Modulation codes are used in magnetic recording channels in order to limit recorded bit sequences to those that are most reliably detectable. In particular, run length limited (RLL) modulation codes have been used within partial response signaling, maximum likelihood detection (PRML) data recording and playback channels, decision feedback equalization (DFE).channels, and the like. Partial response systems of interest for magnetic data storage devices such as disk drives and magnetic tape include a PR4 (1-D2) channel and EPR4 (1+D-D2 -D3) channel as well as other nonclassical polynomials. The present invention will be described below in the context of a PR4 channel, although its applications are not limited to that specific implementation.

In general, these systems employ Viterbi detectors to achieve maximum likelihood detection of user data as it is played back from the recording medium. A modulation code for a PRML data recording and playback channel is selected to balance code efficiency against timing/gain loop reliability and the Viterbi detector path memory, as well as error propagation during decoding.

Run length limited modulation codes are often described using the format "(rate) RLL (d,G/I)" where the "rate" is expressed as a ratio of the number of input bits to be encoded to the number of output bits in the resulting codeword. For example, a rate 8/9 modulation code converts an 8-bit input byte into a 9-bit codeword, as further explained later. Rate 8/9 encoding is well known in the art, as described, for example, in U.S. Pat. No. 4,707,681 and U.S. Pat. No. 5,260,703 both incorporated herein by this reference. As the code rate approaches unity, the code is deemed to be more efficient, in that relatively fewer code characters are required to encode user data values. Thus, a rate 8/9 code is more efficient than a rate 2/3 code.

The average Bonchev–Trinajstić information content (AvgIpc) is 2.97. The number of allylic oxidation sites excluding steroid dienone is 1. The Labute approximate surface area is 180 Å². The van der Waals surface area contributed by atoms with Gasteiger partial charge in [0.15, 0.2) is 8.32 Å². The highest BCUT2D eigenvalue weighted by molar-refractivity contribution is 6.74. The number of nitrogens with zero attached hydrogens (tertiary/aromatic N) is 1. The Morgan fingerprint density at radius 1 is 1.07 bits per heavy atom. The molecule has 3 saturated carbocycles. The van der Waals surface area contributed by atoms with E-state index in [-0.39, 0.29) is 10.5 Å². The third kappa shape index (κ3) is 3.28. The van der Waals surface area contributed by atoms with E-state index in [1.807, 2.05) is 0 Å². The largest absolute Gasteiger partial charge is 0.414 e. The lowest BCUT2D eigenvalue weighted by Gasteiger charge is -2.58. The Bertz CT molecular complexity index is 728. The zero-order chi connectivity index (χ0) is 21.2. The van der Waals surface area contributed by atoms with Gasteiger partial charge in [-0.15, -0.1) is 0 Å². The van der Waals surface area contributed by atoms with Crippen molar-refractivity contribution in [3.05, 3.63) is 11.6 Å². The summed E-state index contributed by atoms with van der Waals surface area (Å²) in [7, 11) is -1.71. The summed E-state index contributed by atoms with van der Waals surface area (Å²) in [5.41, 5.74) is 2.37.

Similarly, a rate 16/17 code is more efficient than a rate 8/9 code. A rate 16/17 code (=0.941) achieves an approximately 6% increase in recording density over a standard rate 8/9 modulation code. One example of an improved rate 16/17 modulation code is described in commonly assigned U.S. patent application Ser. No. 08/497,182, filed Jun. 30, 1995, and incorporated herein by this reference. Additionally, a "bit-interleaved rate 16/17 modulation code with three-way byteinterleaved ECC" is disclosed in commonly assigned U.S. patent application Ser. No. 08/518,945, filed Aug. 24, 1995, and also incorporated herein by reference.